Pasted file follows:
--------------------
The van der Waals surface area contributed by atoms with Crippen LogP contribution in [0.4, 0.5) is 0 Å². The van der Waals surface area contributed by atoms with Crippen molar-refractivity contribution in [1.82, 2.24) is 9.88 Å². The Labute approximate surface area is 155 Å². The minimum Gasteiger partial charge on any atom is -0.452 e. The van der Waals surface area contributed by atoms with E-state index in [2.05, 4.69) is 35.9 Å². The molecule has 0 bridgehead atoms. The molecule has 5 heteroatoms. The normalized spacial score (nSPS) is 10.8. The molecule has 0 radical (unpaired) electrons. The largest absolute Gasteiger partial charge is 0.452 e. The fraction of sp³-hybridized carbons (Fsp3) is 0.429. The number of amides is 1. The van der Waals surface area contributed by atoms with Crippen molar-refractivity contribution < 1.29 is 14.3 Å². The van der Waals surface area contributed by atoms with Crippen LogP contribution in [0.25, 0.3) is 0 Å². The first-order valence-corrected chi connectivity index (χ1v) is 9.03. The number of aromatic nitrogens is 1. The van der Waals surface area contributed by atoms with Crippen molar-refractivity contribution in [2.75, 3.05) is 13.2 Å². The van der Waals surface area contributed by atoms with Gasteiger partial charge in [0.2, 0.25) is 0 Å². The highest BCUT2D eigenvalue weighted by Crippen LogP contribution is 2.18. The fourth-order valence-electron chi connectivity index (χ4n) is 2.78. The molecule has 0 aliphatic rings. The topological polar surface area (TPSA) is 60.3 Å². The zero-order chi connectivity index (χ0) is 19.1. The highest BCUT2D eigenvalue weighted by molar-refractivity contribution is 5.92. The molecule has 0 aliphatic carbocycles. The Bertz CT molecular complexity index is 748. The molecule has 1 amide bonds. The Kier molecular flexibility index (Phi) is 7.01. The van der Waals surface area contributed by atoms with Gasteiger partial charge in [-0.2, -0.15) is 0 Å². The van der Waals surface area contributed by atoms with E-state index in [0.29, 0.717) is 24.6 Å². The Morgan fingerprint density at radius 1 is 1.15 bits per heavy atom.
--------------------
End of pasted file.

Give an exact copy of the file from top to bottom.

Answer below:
The van der Waals surface area contributed by atoms with Crippen LogP contribution in [0.4, 0.5) is 0 Å². The van der Waals surface area contributed by atoms with Crippen molar-refractivity contribution in [1.82, 2.24) is 9.88 Å². The Labute approximate surface area is 155 Å². The minimum Gasteiger partial charge on any atom is -0.452 e. The van der Waals surface area contributed by atoms with E-state index in [2.05, 4.69) is 35.9 Å². The molecule has 0 bridgehead atoms. The molecule has 5 heteroatoms. The normalized spacial score (nSPS) is 10.8. The molecule has 0 radical (unpaired) electrons. The largest absolute Gasteiger partial charge is 0.452 e. The fraction of sp³-hybridized carbons (Fsp3) is 0.429. The number of amides is 1. The van der Waals surface area contributed by atoms with Crippen molar-refractivity contribution < 1.29 is 14.3 Å². The van der Waals surface area contributed by atoms with Crippen LogP contribution in [0.25, 0.3) is 0 Å². The first-order valence-corrected chi connectivity index (χ1v) is 9.03. The number of aromatic nitrogens is 1. The van der Waals surface area contributed by atoms with Crippen molar-refractivity contribution in [2.75, 3.05) is 13.2 Å². The van der Waals surface area contributed by atoms with Gasteiger partial charge in [0.2, 0.25) is 0 Å². The highest BCUT2D eigenvalue weighted by Crippen LogP contribution is 2.18. The fourth-order valence-electron chi connectivity index (χ4n) is 2.78. The molecule has 0 aliphatic rings. The topological polar surface area (TPSA) is 60.3 Å². The zero-order chi connectivity index (χ0) is 19.1. The highest BCUT2D eigenvalue weighted by molar-refractivity contribution is 5.92. The molecule has 0 aliphatic carbocycles. The Bertz CT molecular complexity index is 748. The molecule has 1 amide bonds. The Kier molecular flexibility index (Phi) is 7.01. The van der Waals surface area contributed by atoms with Gasteiger partial charge in [-0.2, -0.15) is 0 Å². The van der Waals surface area contributed by atoms with E-state index in [0.29, 0.717) is 24.6 Å². The Morgan fingerprint density at radius 1 is 1.15 bits per heavy atom.